John Crowe Ransom is today better known as a critic, but he also wrote excellent poetry. One of my favourites is 'Vision by Sweetwater', which, because it is short and not too well known, I hope the reader will forgive me for giving in full:

Vision by Sweetwater

Go and ask Robin to bring the girls over
To Sweetwater, said my Aunt; and that was why
It was like a dream of ladies sweeping by
The willows, clouds, deep meadowgrass, and the river.

Robin's sisters and my Aunt's lily daughter
Laughed and talked, and tinkled light as wrens
If there were a little colony all hens
To go walking by the steep turn of Sweetwater.

Let them alone, dear Aunt, just for one minute
Till I go fishing in the dark of my mind:
Where have I seen before, against the wind,
These bright virgins, robed and bare of bonnet,

Flowing with music of their strange quick tongue
And adventuring with delicate paces by the stream,—
Myself a child, old suddenly at the scream
From one of the white throats which it hid among?

How are we to understand the dramatic shift in tone in the last two lines?

Is this poem autobiographical? If so, does 'the scream/ From one of the white throats' correspond to a known incident?

If the poem is not a factual account of a specific event, how are we to interpret the girl's scream? How it strikes me is that either (1) the narrator stumbles on one of the girls naked (more likely), or (2) something macabre, such as a dead body, floats down the watercourse (less likely). Interpretation (1) would fit with the broader spirit of the poem, i.e. the awakening of narrator's sexual feelings; but it's hardly clear.

I have also read some critics claiming that the poem is a loose retelling of Susanna and the Elders, and such critics usually connect the fact that Susanna means lily to the image of the 'lily daughter' for support. But that line of argument seems pretty thin to me.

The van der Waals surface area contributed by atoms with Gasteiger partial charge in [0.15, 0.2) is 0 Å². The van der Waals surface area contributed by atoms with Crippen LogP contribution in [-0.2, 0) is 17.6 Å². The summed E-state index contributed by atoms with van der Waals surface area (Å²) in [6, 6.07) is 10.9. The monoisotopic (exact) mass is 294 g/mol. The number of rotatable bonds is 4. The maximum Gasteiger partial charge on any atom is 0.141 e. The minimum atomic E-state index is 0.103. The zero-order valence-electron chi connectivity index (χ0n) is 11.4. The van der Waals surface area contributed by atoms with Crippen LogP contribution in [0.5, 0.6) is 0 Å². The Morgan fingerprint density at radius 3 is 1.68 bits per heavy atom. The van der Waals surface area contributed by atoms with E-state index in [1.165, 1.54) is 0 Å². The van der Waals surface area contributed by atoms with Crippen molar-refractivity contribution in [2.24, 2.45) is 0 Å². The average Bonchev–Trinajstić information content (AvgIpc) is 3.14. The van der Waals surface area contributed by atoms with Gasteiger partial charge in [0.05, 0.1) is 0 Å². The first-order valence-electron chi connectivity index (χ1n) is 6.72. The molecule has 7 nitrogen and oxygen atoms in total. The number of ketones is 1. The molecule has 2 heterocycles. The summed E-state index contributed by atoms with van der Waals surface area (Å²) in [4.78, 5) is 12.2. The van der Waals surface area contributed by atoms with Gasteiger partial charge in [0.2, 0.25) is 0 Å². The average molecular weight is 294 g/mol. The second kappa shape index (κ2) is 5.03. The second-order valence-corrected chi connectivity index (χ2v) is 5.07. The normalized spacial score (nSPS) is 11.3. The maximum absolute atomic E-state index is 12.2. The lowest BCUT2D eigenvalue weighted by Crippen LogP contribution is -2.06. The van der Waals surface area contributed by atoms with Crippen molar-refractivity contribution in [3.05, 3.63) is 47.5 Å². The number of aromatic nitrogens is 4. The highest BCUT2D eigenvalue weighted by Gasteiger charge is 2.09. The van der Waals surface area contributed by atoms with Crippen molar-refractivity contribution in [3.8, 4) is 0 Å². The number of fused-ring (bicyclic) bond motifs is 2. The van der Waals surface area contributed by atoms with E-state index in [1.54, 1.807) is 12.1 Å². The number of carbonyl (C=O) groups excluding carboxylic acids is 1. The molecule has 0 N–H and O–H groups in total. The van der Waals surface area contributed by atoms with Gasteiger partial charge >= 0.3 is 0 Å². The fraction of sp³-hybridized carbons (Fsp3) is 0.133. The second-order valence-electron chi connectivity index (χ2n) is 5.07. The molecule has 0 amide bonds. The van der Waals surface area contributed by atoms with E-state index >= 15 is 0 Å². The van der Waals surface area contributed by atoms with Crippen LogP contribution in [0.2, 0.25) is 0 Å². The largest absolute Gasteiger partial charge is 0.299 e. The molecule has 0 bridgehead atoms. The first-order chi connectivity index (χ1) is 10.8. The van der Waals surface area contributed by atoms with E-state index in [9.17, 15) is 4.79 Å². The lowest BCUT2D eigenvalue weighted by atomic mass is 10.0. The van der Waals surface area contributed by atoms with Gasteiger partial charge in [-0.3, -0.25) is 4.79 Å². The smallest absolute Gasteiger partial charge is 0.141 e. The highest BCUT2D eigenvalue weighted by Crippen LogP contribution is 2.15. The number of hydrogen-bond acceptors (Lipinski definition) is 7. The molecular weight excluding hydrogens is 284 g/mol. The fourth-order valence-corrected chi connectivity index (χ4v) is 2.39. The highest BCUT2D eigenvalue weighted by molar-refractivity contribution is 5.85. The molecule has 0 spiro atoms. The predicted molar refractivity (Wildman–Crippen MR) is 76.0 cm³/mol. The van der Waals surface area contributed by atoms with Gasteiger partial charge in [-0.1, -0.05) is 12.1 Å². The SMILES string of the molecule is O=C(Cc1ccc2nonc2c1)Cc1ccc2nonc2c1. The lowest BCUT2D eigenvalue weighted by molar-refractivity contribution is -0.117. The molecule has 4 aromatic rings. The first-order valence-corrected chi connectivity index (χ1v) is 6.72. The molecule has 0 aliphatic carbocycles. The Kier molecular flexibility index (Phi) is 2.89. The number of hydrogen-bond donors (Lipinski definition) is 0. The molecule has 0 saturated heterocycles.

• Perhaps the girls came upon a nest of Cottonmouth (white throats) snakes.
    – Sam
    Commented Apr 25 at 14:35

1 Answer 1


Here are a few ways in which this poem has been interpreted. I couldn’t find anyone who thought that it might be autobiographical. Poets are free to invent and fictionalize, so a biographical interpretation needs to be based on evidence.

Robert Penn Warren interpreted ‘Vision by Sweetwater’ as a story about the narrator remembering being suddenly confronted, as a child, with the mystery of sexuality:

As a young boy, he is outside the world of the girls, fascinated but uncomprehending, shy but yearning toward their mystery, and when the scream bursts forth, it is charged, not only with terror, loss, and pain, but with sexuality. It is a Dionysiac scream, a darker reality, bursting forth to violate the “innocent dream of ladies sweeping by,” to chill into sudden silence the gay, innocent festival of the “bright virgins” moving by the water in their “delicate paces,” as on a frieze.

What complexity and power lie, too, in the fact that we know nothing of the origin of the scream, not what provoke vokes it, not from what throat it comes. This ignorance, and anonymity, is an index to the archetypal nakedness of the scream—merely scream, the ineluctable scream. It bursts forth in that nakedness from “one of the white throats” where it has been hidden—hidden as though lying in wait, or as though in guilt. Or both.

Robert Penn Warren (1968). ‘Notes on the Poetry of John Crowe Ransom at His Eightieth Birthday’. The Kenyon Review 30:3, p. 341.